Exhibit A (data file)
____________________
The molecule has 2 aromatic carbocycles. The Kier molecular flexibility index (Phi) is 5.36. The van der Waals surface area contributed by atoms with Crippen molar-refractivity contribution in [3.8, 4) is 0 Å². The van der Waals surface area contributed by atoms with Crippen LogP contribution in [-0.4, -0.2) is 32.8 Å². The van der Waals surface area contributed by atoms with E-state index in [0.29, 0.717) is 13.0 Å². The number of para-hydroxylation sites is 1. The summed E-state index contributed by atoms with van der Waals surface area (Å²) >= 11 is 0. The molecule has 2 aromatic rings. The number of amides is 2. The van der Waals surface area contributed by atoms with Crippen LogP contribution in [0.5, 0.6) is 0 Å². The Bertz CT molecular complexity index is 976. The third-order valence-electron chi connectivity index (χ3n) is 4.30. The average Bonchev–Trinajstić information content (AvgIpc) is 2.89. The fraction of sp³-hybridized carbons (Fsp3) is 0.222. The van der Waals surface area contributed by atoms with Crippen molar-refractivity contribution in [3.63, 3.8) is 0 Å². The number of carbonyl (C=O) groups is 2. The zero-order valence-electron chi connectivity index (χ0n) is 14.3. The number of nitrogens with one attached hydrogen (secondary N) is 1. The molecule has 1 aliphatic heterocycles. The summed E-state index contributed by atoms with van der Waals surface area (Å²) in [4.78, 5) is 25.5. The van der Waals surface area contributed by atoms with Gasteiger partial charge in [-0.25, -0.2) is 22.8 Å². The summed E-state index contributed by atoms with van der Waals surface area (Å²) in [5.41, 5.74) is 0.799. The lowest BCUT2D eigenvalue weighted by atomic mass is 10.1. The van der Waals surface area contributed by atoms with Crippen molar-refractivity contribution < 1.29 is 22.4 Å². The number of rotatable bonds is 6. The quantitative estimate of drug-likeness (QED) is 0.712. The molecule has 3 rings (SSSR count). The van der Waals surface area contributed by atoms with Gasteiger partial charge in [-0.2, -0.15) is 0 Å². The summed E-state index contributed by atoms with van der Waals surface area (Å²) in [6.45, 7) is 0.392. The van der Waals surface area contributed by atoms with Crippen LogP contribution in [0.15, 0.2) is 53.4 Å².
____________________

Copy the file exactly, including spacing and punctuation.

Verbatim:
The molecule has 2 aromatic carbocycles. The Kier molecular flexibility index (Phi) is 5.36. The van der Waals surface area contributed by atoms with Crippen molar-refractivity contribution in [3.8, 4) is 0 Å². The van der Waals surface area contributed by atoms with Crippen LogP contribution in [-0.4, -0.2) is 32.8 Å². The van der Waals surface area contributed by atoms with E-state index in [0.29, 0.717) is 13.0 Å². The number of para-hydroxylation sites is 1. The summed E-state index contributed by atoms with van der Waals surface area (Å²) >= 11 is 0. The molecule has 2 aromatic rings. The number of amides is 2. The van der Waals surface area contributed by atoms with Crippen LogP contribution in [0.5, 0.6) is 0 Å². The Bertz CT molecular complexity index is 976. The third-order valence-electron chi connectivity index (χ3n) is 4.30. The average Bonchev–Trinajstić information content (AvgIpc) is 2.89. The fraction of sp³-hybridized carbons (Fsp3) is 0.222. The van der Waals surface area contributed by atoms with Crippen molar-refractivity contribution in [3.63, 3.8) is 0 Å². The number of carbonyl (C=O) groups is 2. The zero-order valence-electron chi connectivity index (χ0n) is 14.3. The number of nitrogens with one attached hydrogen (secondary N) is 1. The molecule has 1 aliphatic heterocycles. The summed E-state index contributed by atoms with van der Waals surface area (Å²) in [4.78, 5) is 25.5. The van der Waals surface area contributed by atoms with Gasteiger partial charge in [-0.25, -0.2) is 22.8 Å². The summed E-state index contributed by atoms with van der Waals surface area (Å²) in [5.41, 5.74) is 0.799. The lowest BCUT2D eigenvalue weighted by atomic mass is 10.1. The van der Waals surface area contributed by atoms with Crippen molar-refractivity contribution < 1.29 is 22.4 Å². The number of rotatable bonds is 6. The quantitative estimate of drug-likeness (QED) is 0.712. The molecule has 3 rings (SSSR count). The van der Waals surface area contributed by atoms with Gasteiger partial charge in [-0.2, -0.15) is 0 Å². The summed E-state index contributed by atoms with van der Waals surface area (Å²) in [6.45, 7) is 0.392. The van der Waals surface area contributed by atoms with Crippen LogP contribution in [0.15, 0.2) is 53.4 Å².